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on January 30, 2014
Alisa Weilerstein is still fresh to Decca, but a little over a year after releasing the Elgar and Carter concertos, here she is with the Dvorak. She is gifted with a dynamic musical personality that clearly stands out as something extraordinary. The Dvorak Cello Concerto is grand and beautiful, but it's fairly easy to run through this piece, with the cello modestly leaving much of the show to the orchestra, which has a fully involving accompaniment, after all. But here Weilerstein completely dominates, with force that brings familiar bars fresh life. She digs in with raw emotion--a trademark of hers--enabling the music to have a feeling of greater flow, almost inevitability. Yet everything sounds natural and spontaneous so that one feels more lyricism.

Actually, this reading makes little of its impact through sheer force, at least when compared to the classic Rostropovich/Karajan reading. Much of that is due to Jiri Belohlavek and the Czech Philharmonic, who are sensitive but more lean in tone than usual, leaving the spotlight decidely on Weilerstein. Karajan and the Berliners produced a rich, sweltering sound that was as captivating as Rostropovich's playing. Here the Czech Phil is gentle, sounding idiomatic instead of powerful. I sometimes wish Belohlavek could have been more energized, letting the orchestra off the reigns instead of aiming for refined beauty--the very closing bars don't overwhelm you like they should. Such complaints are hardly major in the face of how wonderful Weilerstein is, however. She weaves every phrase with the genuine commitment of a master. Has anyone else made the concerto so personal? At times Weilerstein borders on private, drawing us to a world of aching tenderness in the second movement. I can only offer praise.

At first glance, Decca's timing seems very stingy and while it's not generous, the selections accompanied by Anna Polonsky feature the same involving playing. We move from the opulent sweetness of "Goin' Home" to the gypsy-flavored Slavonic Dance No. 8, all done with charisma that is spell-binding. The accompaniment is also very fine, so I was nearly as impressed with the fillers as with the concerto.

I have the feeling that Weilerstein may be the kind of rare talent one looks for once a generation. In any event, here is a reading of one of the most popular works in the repertoire that is transforming, a true testament to her gifts.
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TOP 1000 REVIEWERon February 1, 2014
I heard Alisa Weilerstein playing chamber music at Spoleto USA last year, and it was impressive. She's a natural communicator, and she brings her skills wonderfully to bear in this recording of the Dvorak Cello Concerto and the six "encores" that fill up the disc. There's nothing bland about this playing -- she can roughen the texture when she thinks it's appropriate; she can give us an almost woodwind-sounding warmth and roundness at other times; and up in the higher reaches there's no loss of body although the sound is pure. So this is a fine recording -- up there in my pantheon with Rostropovich, Lynne Harrell, and the under-rated Heinrich Schiff. If you like things a bit more restrained, Yo-Yo Ma's your man, but I find this wholehearted embrace of the lyricism very appealing. The orchestra is well forward in the picture, with Weilerstein arguably a little too forward herself, but this enables you to hear her playing in the lowest register not getting swallowed up by the orchestra, and I like that texturing. Belohlavek conducts with an ear for the orchestral textures, so that throughout, in the scoring's lighter moments, there's an almost chamber-like interplay. More than with most recordings, you realize with Weilerstein just how much variety there is in the cello part -- it's not just one big swoon. The six "encores" are finely played too, and well accompanied by Anna Polonsky. The "Goin' Home" arrangement is great, of course -- one of the great melodies -- but I liked the variety and spice of the Rondo, and both Polonsky and Weilerstein rattle the rafters in the Slavonic Dance. Maybe best of all, "Silent Woods" receives an intense performance that calls on the whole range of the cello.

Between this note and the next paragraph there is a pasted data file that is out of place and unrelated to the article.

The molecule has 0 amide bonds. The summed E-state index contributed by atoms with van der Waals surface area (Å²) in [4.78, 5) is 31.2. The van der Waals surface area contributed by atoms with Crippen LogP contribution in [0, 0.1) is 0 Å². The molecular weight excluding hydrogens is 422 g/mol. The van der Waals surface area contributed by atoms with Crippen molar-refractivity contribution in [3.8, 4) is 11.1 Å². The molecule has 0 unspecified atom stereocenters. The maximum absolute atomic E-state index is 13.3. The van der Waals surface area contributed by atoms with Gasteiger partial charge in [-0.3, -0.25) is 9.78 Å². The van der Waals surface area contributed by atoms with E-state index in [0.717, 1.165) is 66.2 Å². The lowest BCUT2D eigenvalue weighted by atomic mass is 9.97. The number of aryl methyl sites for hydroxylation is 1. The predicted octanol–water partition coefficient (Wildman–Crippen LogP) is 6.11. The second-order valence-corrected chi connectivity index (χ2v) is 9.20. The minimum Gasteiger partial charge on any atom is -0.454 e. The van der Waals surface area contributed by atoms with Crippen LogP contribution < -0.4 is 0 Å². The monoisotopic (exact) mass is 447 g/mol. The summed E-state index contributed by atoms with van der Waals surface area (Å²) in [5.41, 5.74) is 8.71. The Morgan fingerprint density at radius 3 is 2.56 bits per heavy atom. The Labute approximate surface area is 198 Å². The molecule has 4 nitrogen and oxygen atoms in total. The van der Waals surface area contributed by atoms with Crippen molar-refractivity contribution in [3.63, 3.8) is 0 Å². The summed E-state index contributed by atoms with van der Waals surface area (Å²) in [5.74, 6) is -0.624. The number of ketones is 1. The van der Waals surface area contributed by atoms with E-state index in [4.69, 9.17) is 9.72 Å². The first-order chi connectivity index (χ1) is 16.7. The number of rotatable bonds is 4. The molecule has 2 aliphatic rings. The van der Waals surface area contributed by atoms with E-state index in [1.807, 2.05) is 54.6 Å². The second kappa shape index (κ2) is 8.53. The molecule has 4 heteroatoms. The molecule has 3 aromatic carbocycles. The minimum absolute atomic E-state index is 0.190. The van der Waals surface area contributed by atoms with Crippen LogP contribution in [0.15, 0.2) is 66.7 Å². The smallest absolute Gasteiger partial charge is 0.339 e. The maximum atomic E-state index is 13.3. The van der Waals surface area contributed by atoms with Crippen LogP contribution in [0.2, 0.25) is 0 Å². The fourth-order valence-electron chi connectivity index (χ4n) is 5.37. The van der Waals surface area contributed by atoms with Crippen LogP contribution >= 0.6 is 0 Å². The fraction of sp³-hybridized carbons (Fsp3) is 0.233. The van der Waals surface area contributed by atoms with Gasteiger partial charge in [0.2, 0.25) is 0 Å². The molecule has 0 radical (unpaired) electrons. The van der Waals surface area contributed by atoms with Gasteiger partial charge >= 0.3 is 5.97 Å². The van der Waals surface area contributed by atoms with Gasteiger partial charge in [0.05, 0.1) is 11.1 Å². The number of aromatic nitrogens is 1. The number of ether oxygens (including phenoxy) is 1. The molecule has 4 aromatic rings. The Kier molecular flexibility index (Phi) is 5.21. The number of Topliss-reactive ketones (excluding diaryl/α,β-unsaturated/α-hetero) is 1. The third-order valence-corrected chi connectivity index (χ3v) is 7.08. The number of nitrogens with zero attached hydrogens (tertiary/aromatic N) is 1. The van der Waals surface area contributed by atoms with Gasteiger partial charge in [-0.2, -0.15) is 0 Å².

UPDATE (Oct 2015): I have modified my rating to 4 stars. I stand by what I reported of the playing, but I have over time become bothered by the balance, and what bothered me was focused by hearing Wallfisch's excellent account with Mackerras. As I wrote in that review: "the engineering is the problem. Weilerstein's rich, warm sound is foregrounded in the aural picture (and very well caught by the recording), and her interactions with the winds and brass are also spotlit and, again, sound great, but the listener's attention is directed away from the forward movement of the music as a whole and leaves us savoring the details." The Chandos balance is much better, and Mackerras's conducting is more positive
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on January 31, 2014
Over the decades - probably like most any classical music buff - I've heard dozens of recordings of the grandaddy of all cello concertos, the Dvorak. Certainly all of Rostroprovich's numerous versions are worth hearing. I do have a 'sleeper' in my collection that I've always liked, which is with German cellist Heinrich Schiff, accompanied by the Vienna Philharmonic with conductor Andre Previn on Philips. And just to have the special, home grown flavor of the Czech Philharmonic, I've also kept a noncompetitive version with cellist Julian Lloyd Webber, brother of Andrew Lloyd Webber of "Cats" and Sarah Brightman fame. Now I can jettison that lame version altogether.